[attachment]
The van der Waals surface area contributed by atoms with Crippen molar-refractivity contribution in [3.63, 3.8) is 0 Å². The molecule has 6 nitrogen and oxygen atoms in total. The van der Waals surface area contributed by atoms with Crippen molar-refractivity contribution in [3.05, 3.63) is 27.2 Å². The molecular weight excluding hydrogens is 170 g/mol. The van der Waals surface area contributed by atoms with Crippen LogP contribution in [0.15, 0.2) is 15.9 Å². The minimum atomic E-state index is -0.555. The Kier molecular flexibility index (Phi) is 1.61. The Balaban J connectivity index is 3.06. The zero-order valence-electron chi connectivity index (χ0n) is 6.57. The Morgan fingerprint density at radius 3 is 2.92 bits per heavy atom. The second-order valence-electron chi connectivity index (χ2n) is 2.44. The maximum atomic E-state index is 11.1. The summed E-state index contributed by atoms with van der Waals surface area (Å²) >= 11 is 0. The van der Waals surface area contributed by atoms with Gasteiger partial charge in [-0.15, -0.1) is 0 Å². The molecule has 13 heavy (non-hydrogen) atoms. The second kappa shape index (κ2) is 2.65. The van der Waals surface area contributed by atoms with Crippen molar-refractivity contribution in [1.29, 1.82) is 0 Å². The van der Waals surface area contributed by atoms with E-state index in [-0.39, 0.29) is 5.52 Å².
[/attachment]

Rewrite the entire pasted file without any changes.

The van der Waals surface area contributed by atoms with Crippen molar-refractivity contribution in [3.63, 3.8) is 0 Å². The molecule has 6 nitrogen and oxygen atoms in total. The van der Waals surface area contributed by atoms with Crippen molar-refractivity contribution in [3.05, 3.63) is 27.2 Å². The molecular weight excluding hydrogens is 170 g/mol. The van der Waals surface area contributed by atoms with Crippen LogP contribution in [0.15, 0.2) is 15.9 Å². The minimum atomic E-state index is -0.555. The Kier molecular flexibility index (Phi) is 1.61. The Balaban J connectivity index is 3.06. The zero-order valence-electron chi connectivity index (χ0n) is 6.57. The Morgan fingerprint density at radius 3 is 2.92 bits per heavy atom. The second-order valence-electron chi connectivity index (χ2n) is 2.44. The maximum atomic E-state index is 11.1. The summed E-state index contributed by atoms with van der Waals surface area (Å²) >= 11 is 0. The van der Waals surface area contributed by atoms with Gasteiger partial charge in [-0.15, -0.1) is 0 Å². The molecule has 13 heavy (non-hydrogen) atoms. The second kappa shape index (κ2) is 2.65. The van der Waals surface area contributed by atoms with Crippen molar-refractivity contribution in [1.29, 1.82) is 0 Å². The van der Waals surface area contributed by atoms with E-state index in [-0.39, 0.29) is 5.52 Å².